It's OK if Your Pets Eat Cicadas… In Moderation
Sorry, but this is not an all-you-can-eat buffet.
Wild turkeys gorging on cicadas = good. Household pets gorging on cicadas = bad.
As if the noise weren't enough to contend with, the Brood X cicadas currently blanketing a large portion of the United States also pose a particular struggle for pet parents.
It seems that many cats and dogs are under the impression that they've been invited to an all-you-can-eat cicada buffet. Sorry to be the bearers of bad news, but that's not exactly the case.
While cicadas themselves are not toxic, the fact that they're not a part of your pet's regular diet can cause gastrointestinal upset. It's not common, but they can also cause allergic reactions in your furry friend.
"Also, rarely, ingestion can cause possible allergic reactions which would present as facial swelling, diffuse body hives and itching and if more severe of a reaction, fever, vomiting, and diarrhea," Dr. Nita Vasudevan of Peachtree Creek Animal Hospital in Atlanta told NPR.
That's not to say that you should be worried if your cat or dog manages to sneak the occasional crunchy snack.
"In most cases, your dog will be fine after eating a few cicadas," Dr. Jerry Klein, American Kennel Club chief veterinary officer, explained in a blog post. "However, dogs that gorge on the large, crunchy insects will find the exoskeleton difficult to digest and can suffer serious consequences."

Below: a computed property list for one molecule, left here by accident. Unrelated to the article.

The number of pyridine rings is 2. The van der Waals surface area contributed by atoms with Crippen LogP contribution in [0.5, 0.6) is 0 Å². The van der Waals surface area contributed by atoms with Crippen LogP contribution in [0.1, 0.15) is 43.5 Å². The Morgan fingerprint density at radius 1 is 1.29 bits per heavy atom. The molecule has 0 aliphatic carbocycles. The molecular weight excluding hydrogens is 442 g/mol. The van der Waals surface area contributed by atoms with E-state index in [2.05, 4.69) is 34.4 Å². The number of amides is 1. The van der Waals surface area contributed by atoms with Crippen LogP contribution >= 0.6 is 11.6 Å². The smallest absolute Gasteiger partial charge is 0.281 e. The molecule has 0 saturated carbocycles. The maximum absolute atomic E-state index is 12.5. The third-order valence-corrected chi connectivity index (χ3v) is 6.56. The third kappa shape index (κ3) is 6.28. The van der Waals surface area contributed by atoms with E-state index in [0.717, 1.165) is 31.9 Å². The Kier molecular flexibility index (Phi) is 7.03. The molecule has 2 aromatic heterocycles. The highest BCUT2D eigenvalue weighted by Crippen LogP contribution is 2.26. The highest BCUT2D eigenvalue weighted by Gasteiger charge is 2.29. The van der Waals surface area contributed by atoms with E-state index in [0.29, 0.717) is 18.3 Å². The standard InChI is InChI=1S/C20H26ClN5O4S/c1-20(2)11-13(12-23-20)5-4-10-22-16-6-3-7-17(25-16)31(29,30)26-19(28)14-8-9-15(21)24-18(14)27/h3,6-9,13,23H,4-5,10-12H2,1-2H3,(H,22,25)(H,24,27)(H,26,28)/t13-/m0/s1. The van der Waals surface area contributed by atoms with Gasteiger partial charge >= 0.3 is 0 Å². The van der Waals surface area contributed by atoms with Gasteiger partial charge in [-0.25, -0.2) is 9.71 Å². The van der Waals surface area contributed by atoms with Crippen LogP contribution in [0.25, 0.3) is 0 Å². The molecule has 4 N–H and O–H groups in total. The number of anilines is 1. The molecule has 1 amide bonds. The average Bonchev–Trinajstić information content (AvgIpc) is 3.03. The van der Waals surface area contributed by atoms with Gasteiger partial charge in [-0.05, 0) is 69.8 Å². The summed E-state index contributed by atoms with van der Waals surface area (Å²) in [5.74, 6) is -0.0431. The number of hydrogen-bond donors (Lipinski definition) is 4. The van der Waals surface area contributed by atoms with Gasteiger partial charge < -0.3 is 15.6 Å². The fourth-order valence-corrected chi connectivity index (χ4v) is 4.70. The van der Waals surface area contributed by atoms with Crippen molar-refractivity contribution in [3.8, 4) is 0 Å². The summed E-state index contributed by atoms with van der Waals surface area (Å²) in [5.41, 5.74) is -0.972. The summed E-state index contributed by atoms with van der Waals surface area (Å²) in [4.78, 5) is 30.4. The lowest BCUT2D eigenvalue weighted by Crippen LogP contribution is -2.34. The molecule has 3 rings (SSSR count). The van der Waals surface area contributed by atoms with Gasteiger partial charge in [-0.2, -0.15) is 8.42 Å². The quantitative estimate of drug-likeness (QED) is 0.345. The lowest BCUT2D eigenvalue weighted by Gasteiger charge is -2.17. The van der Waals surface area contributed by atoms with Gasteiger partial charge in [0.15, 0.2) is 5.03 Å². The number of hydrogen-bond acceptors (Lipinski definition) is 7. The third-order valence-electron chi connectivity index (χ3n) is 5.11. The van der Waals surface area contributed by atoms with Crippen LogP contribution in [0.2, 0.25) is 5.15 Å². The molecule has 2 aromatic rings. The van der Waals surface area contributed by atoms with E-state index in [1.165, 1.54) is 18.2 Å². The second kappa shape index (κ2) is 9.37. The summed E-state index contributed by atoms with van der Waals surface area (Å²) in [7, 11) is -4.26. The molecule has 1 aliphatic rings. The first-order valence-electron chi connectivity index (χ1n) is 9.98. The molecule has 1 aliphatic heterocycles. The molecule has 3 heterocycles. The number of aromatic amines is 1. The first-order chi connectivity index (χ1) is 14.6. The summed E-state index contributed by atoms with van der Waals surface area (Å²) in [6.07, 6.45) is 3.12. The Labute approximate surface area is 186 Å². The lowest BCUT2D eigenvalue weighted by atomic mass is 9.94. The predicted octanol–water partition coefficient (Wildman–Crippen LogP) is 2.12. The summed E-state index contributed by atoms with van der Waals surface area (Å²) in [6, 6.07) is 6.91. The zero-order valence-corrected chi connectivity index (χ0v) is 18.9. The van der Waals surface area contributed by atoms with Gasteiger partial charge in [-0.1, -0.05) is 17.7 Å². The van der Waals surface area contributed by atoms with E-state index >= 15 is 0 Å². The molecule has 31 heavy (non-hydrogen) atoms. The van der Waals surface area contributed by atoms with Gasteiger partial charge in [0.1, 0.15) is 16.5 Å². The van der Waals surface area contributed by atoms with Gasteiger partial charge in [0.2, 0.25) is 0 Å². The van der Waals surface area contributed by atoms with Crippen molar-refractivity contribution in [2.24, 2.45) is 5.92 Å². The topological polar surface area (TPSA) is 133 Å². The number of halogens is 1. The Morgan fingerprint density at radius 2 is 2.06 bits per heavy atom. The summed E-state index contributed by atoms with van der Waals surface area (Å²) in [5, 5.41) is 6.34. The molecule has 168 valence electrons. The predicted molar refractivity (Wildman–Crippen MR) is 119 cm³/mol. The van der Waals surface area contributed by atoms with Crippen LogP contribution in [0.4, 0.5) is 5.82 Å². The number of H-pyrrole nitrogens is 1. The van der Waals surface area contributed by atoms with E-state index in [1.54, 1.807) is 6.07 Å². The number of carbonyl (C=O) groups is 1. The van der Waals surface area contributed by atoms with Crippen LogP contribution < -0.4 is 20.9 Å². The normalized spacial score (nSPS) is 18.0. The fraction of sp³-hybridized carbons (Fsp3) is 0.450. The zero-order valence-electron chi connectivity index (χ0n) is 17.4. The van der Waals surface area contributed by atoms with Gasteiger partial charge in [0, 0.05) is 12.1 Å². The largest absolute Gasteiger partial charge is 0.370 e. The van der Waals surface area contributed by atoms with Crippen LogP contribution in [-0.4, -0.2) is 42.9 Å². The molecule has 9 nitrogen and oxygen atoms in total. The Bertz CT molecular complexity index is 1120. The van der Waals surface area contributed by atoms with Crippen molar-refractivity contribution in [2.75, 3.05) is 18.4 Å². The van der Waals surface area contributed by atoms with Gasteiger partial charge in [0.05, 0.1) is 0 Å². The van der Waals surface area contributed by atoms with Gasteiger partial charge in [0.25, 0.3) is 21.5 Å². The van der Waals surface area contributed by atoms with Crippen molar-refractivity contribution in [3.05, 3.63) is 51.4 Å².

According to Dr. Vasudevan, the sharp parts of these cicadas can possibly cause GI perforations in pets that eat too many.
"A few ingested likely will be harmless, but we always worry about the quantity ingested over a short period of time," she told NPR.
You can help your pets avoid temptation by limiting time outdoors, especially in areas where cicadas congregate. When you do take them outside, keep them on a short leash or under close supervision.
Fortunately, Brood X cicadas will only be around for a few more weeks. In the meantime, keep an eye on those fur babies!